A COMPARATIVE INVESTIGATION INTO THE LIPID PROFILE OF MORINGA OLEIFERA SEEDS AND LEAVES - Project Topics & Materials - Gross Archive

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A COMPARATIVE INVESTIGATION INTO THE LIPID PROFILE OF MORINGA OLEIFERA SEEDS AND LEAVES
ABSTRACT

Moringa Oleifera seed and leaves used in Eastern Nigeria have an impressive range of multipurpose medicinal uses with high nutritional values. However, to be clinically used, more scientific data are needed. The aim of this present study is to extract and characterize the oil content of Moringa Oleifera seeds and leaves. The ground seeds and leaves were extract with n-hexane as the solvent using soxhlet extractor. The seed oil of Moringa Oleifera was analyzed for its iodine values, pH, viscosity, free fatty acids value, peroxide value, saponification value and density using conventional methodies. The maximum percentage extractive yield of oil were found to be seed (20.634%) and leaves (0.00%). The characterization analysis of the seed oil revealed that the tested parameters give these values; specific gravity (0.903), pH (5.60), saponification values (13.99), peroxide values (0.00), viscosity (580.24), free fatty acid value (49.37) and iodine values (0.33). Therefore, the results showed that Moringa Oleifera seed oil is a source of raw material for the industries as a result of its high oil yield.
TABLE OF CONTENTS
CHAPTER ONE
1.0    INTRODUCTION                      
1.1    Aims/Objectives of the Study                   
1.2    Statement of Problem                           
1.3    Scope of Limitation of the Study                  
1.4    Significance of the Study          
CHAPTER TWO
2.0    LITERATURE REVIEW                
2.1    Background of the Study                    
2.2    Factors that Contribute to the Growth of
Moringa Oleifera Plant                         
    Methods of Propagation                    
2.3    Uses of Moringa Oleifera                    
2.4    Phytochemical Composition of Moringa Oleifera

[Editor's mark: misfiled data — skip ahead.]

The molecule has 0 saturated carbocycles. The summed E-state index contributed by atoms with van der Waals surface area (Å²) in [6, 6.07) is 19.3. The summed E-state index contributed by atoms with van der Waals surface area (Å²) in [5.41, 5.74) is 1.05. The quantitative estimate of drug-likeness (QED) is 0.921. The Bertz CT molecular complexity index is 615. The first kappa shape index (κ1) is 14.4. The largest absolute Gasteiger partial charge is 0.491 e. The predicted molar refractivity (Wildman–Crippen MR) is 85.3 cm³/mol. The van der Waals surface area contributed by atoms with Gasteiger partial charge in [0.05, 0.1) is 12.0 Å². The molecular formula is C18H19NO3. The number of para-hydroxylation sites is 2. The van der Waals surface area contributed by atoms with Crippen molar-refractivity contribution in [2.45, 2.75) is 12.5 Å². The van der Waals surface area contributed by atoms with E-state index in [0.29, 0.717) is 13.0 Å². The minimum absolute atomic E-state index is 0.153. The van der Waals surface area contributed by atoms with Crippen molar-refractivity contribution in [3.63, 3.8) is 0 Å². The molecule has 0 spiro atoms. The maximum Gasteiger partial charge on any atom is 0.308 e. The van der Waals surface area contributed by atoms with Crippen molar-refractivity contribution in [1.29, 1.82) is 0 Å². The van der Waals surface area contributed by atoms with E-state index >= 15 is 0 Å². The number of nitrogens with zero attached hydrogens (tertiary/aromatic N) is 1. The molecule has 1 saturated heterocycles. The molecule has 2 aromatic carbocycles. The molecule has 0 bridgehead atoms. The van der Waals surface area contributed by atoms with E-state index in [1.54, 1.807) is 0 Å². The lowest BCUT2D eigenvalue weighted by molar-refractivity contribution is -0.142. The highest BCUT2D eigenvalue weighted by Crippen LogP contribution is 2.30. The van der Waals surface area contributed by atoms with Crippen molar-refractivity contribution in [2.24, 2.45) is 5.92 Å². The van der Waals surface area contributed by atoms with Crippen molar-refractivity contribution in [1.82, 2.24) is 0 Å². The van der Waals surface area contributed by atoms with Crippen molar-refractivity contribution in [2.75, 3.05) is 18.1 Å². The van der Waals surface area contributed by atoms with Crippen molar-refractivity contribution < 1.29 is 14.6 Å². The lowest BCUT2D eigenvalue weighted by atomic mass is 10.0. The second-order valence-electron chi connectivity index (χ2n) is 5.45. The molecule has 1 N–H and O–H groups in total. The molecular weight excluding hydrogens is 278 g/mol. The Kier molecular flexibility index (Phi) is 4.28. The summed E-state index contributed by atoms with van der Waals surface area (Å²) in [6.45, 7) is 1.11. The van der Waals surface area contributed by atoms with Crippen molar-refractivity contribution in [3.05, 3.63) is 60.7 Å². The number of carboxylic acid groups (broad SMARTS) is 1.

Seeds and Leaves            
2.5    Chemical Structures of the Phytochemistry
Compositions                           
2.6    Medicinal Uses and Pharmacological Potentials
of Moringa Oleifera                          
2.7    Other NaturalS Benefits of Moringa Oleifera         
2.8    Classes of Lipids                              
2.9    Biochemical Functions of Lipids                  
2.10    Biochemical Reactions of Lipids           
2.11    Methods of Lipids Extraction                     
2.12    Tests for Lipids Analysis                    
CHAPTER THREE
3.0    Materials and Methods                  
CHAPTER FOUR
4.0    Results                            
CHAPTER FIVE
5.0    Discussion, Conclusion and Recommendation     
References                                 
CHAPTER ONE
1.0    INTRODUCTION
Moringa Oleifera (synonym: moringa pterygosperma) is the most widely cultivated species of the genus moringa, which is the only genus in the family moringacae  English common names include; Moringa, Benzolive tree, (^ab “USDA GRIN Taxonmy”) and west Indian ben. It is also known as drumstick tree, from the appearance of the long, slender, triangular seeds pods, horseradish tree, from the taste of the roots which resembles horseradish, or Ben oil tree from the oil derived from the seeds. The tree itself is rather slender, with drooping branches that grow to approximately 10 meter in height. In cultivation, it is often cut back annually to 1-2 meters and allowed to regrow so the pods and leaves remains within arm’s reach. (^ab “USDA GRIN Taxonomy”).